Point of View

Time to give our veterans mental health care they deserve

July 10, 2014 

North Carolina is home to over 769,000 veterans, men and women who have sacrificed for our country and deserve timely access to care rather than the months-long waits for appointments and falsified logs of wait times. It’s time for urgent action to right these wrongs at the Department of Veterans Affairs.

Legislation is moving through both chambers of Congress that would make sorely needed reforms in the VA’s delivery of health care services. The bills that the House and Senate are working on are good efforts that have garnered bipartisan support. But the legislation should go further. Our leaders in Washington, including U.S. Sen. Richard Burr, have an opportunity to ensure that the significant mental health needs of our veterans are not overlooked.

No matter their branch of service, their age or their background, our veterans face significant challenges, including depression, anxiety, post-traumatic stress disorder and substance use disorders. These mental health issues are real, serious and sadly too often undiagnosed or untreated. Sometimes they are even deadly: We know that, across the country every year, about 8,000 vets take their own lives – 22 on average each day. These preventable deaths are happening right here in North Carolina, though they may not make headlines.


The long wait times should not be tolerated, but they are not the full picture. In fact, most veterans simply do not receive adequate treatment for mental illness or substance-use disorders for another reason: a persistent shortfall of psychiatric physicians in the VA system to meet the need. The Office of the Inspector General for the VA wrote, in 2013, that the department’s “greatest challenge has been to hire and retain psychiatrists.” But there’s hope if our nation equips the VA with recruitment tools that other top employers have.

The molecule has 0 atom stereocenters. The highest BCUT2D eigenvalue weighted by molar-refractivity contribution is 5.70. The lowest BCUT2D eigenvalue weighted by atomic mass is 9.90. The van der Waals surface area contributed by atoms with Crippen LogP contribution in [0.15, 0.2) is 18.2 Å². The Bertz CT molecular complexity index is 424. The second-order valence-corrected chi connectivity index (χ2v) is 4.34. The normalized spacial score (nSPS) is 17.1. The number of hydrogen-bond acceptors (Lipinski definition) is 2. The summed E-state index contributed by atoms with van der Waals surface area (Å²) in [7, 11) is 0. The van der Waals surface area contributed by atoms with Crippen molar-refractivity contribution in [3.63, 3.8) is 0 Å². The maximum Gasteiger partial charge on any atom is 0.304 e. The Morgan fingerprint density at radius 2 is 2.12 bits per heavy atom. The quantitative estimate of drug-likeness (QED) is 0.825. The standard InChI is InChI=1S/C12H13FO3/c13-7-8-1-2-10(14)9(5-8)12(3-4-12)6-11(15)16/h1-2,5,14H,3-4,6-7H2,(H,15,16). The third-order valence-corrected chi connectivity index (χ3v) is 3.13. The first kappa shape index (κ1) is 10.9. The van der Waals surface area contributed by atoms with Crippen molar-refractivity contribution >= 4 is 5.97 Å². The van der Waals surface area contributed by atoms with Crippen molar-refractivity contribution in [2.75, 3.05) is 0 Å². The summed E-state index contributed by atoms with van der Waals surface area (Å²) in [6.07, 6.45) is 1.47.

The VA, because of how current law is written, isn’t able to compete with other federal departments and private-sector employers in attracting talent. Employment incentives, like medical education loan repayment, are a potent recruitment tool for new hires, including psychiatrists. Currently, in North Carolina, only two psychiatric vacancies statewide are eligible for loan forgiveness. What’s the solution?

The Ensuring Veterans’ Resiliency Act is bipartisan and was introduced by Reps. Larry Bucshon (R-Ind.) and David Scott (D-Ga.) and Sen. Mark Begich (D-Alaska). We strongly support it. While the legislation is in many ways modest, it provides exactly the tool the VA needs: implementation of a pilot project in which the VA recruits a limited number of psychiatrists into long-term employment with competitive medical school loan forgiveness incentives. This bill complements the VA reforms that Congress is considering, so when leaders from both chambers work to reconcile their bills into one, we urge that EVRA is part of the agreement.

Every one of North Carolina’s veterans pledged to defend our country, and now Congress has a chance to defend them – by passing comprehensive reforms to the VA health care system. Their mental health needs cannot and should not be overlooked, and a proper workforce is a part of delivering on that promise. EVRA does just that.

Burt Johnson, M.D., is president of the North Carolina Psychiatric Association.

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